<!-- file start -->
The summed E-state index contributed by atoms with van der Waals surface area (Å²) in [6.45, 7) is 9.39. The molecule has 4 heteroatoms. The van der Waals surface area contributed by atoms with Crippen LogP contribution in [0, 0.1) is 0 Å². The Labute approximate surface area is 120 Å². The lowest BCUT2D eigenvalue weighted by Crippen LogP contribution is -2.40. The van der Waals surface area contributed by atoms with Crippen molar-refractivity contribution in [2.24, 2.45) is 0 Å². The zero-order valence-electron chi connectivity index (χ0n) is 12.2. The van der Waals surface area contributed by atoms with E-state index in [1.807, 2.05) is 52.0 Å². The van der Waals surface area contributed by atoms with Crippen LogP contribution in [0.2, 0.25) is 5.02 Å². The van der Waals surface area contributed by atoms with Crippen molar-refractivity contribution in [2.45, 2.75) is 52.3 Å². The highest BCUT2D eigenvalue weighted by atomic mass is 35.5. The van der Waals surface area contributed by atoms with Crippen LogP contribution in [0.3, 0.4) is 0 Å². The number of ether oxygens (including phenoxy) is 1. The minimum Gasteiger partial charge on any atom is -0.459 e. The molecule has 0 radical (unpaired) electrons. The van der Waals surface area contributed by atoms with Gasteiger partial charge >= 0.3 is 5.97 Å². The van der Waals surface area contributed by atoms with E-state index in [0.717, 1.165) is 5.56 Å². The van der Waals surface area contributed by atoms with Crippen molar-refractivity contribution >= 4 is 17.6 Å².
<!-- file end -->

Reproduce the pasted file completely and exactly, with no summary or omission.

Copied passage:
The summed E-state index contributed by atoms with van der Waals surface area (Å²) in [6.45, 7) is 9.39. The molecule has 4 heteroatoms. The van der Waals surface area contributed by atoms with Crippen LogP contribution in [0, 0.1) is 0 Å². The Labute approximate surface area is 120 Å². The lowest BCUT2D eigenvalue weighted by Crippen LogP contribution is -2.40. The van der Waals surface area contributed by atoms with Crippen molar-refractivity contribution in [2.24, 2.45) is 0 Å². The zero-order valence-electron chi connectivity index (χ0n) is 12.2. The van der Waals surface area contributed by atoms with E-state index in [1.807, 2.05) is 52.0 Å². The van der Waals surface area contributed by atoms with Crippen LogP contribution in [0.2, 0.25) is 5.02 Å². The van der Waals surface area contributed by atoms with Crippen molar-refractivity contribution in [2.45, 2.75) is 52.3 Å². The highest BCUT2D eigenvalue weighted by atomic mass is 35.5. The van der Waals surface area contributed by atoms with Crippen LogP contribution in [0.3, 0.4) is 0 Å². The number of ether oxygens (including phenoxy) is 1. The minimum Gasteiger partial charge on any atom is -0.459 e. The molecule has 0 radical (unpaired) electrons. The van der Waals surface area contributed by atoms with Gasteiger partial charge >= 0.3 is 5.97 Å². The van der Waals surface area contributed by atoms with E-state index in [0.717, 1.165) is 5.56 Å². The van der Waals surface area contributed by atoms with Crippen molar-refractivity contribution >= 4 is 17.6 Å².